Do you know what Aqua Mira (chlorine dioxide) takes care of?
The information that I have seen indicates that chlorine dioxide is effective against a wide spectrum of microbes, including bacteria, viruses, and protozoa. I've been using Exstream, haven't yet tried Aqua Mira, but would be interested in trying it.
Here's a good article on water disinfection.
Chlorine dioxide is supposed to kill crypto, which iodine doesn't. Note that the AquaMira bottle only claims to kill bacteria because it hasn't yet received EPA approval for water purification.
Communists were going to take over the world so we had 'duck and cover' drills in our schools, enough nuclear bombs to destroy the earth several times, Nike missile sites......
Giardia is going to destroy our lives, so we have profiteering in bottled water and water filters.
I'll stick to my $2.75 Sierra cup and common sense (which is usually free). I have never filtered water in my 28,000 miles of trail walking.(13 traverses of the ENTIRE Appalachian trail)
[QUOTE]Originally posted by warren doyle
[B]Communists were going to take over the world so we had the Berlin Wall.........,]
We didnt have the Berlin wall, they did. It was constructed By the East German side, to keep their people from the West.
But I will agree with your "common sense" approach...if your body has become accustomed to it.
How does common sense tell you if someone's Giradia infected dog has just taken a crap upstream of the otherwise pristine source you are drinking from? Or if the otherwise nice looking stream is really the run off from a beaver pond, hidden behind some trees? I treated very few sources out West, but I had no illusions that the water I was drinking was always pristine. I just hoped that if it had some baddies in it, my body could fight them off quickly.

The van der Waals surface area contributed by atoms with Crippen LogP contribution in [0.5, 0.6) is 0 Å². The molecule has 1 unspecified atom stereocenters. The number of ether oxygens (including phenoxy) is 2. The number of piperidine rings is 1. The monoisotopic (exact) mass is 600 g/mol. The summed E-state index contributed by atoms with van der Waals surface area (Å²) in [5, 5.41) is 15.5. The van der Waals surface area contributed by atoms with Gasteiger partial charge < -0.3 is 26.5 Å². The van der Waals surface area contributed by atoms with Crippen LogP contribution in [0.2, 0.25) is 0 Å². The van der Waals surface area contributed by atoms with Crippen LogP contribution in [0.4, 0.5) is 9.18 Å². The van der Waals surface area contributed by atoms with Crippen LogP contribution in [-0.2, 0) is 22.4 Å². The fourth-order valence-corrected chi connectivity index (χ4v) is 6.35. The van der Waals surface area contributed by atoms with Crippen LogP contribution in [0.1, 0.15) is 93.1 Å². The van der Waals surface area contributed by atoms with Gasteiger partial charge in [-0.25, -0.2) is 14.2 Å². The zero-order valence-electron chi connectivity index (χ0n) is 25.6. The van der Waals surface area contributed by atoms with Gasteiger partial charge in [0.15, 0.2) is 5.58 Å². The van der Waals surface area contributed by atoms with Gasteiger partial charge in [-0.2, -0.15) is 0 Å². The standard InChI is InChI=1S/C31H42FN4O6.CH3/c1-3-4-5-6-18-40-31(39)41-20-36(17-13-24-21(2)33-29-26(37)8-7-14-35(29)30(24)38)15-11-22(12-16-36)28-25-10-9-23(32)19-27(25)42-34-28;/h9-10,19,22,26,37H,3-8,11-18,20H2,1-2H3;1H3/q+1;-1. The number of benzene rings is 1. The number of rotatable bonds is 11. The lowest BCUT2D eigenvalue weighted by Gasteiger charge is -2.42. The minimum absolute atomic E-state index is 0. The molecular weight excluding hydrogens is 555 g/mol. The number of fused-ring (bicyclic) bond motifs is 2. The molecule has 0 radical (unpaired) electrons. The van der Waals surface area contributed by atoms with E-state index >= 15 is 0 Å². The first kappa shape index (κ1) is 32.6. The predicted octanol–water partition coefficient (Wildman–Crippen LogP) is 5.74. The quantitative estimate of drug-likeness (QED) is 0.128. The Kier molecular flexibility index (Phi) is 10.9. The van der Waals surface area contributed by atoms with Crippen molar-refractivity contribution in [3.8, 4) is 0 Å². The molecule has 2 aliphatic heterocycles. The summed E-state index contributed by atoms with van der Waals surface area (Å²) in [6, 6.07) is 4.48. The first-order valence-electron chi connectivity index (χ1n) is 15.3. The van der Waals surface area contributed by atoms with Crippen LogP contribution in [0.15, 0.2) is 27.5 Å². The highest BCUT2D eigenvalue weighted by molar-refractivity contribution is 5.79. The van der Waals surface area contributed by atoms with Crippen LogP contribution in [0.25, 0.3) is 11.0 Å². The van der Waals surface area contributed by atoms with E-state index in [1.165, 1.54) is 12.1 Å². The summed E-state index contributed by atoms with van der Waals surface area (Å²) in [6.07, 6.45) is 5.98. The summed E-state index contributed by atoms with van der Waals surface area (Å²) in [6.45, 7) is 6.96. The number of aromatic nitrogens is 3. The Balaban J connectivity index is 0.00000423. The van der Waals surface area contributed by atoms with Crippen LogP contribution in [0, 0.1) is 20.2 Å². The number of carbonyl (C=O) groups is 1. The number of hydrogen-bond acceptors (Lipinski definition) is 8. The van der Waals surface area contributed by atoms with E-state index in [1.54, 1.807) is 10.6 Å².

i NEVER filter my water...i do use iodine tabs in "questionable" sources (non-moving water sources, etc)
and have gotten use to the iodine taste....
yes, i know about vitamin "C" trick to get rid of the taste....dont use it or need it. :p
I do not filter. Only my whiskey and beer are filtered.
My dad carried one of those nifty nylon water bags which made it easy to walk to the spring, collect about 1/2 gallon, carry it back to the shelter or campsite and filter as needed with the nearly-as-nifty MSR mini-works. At several shelters, during the rain, there was a nail or peg in the right spot to collect rain water running off the roof. Saved excess steps.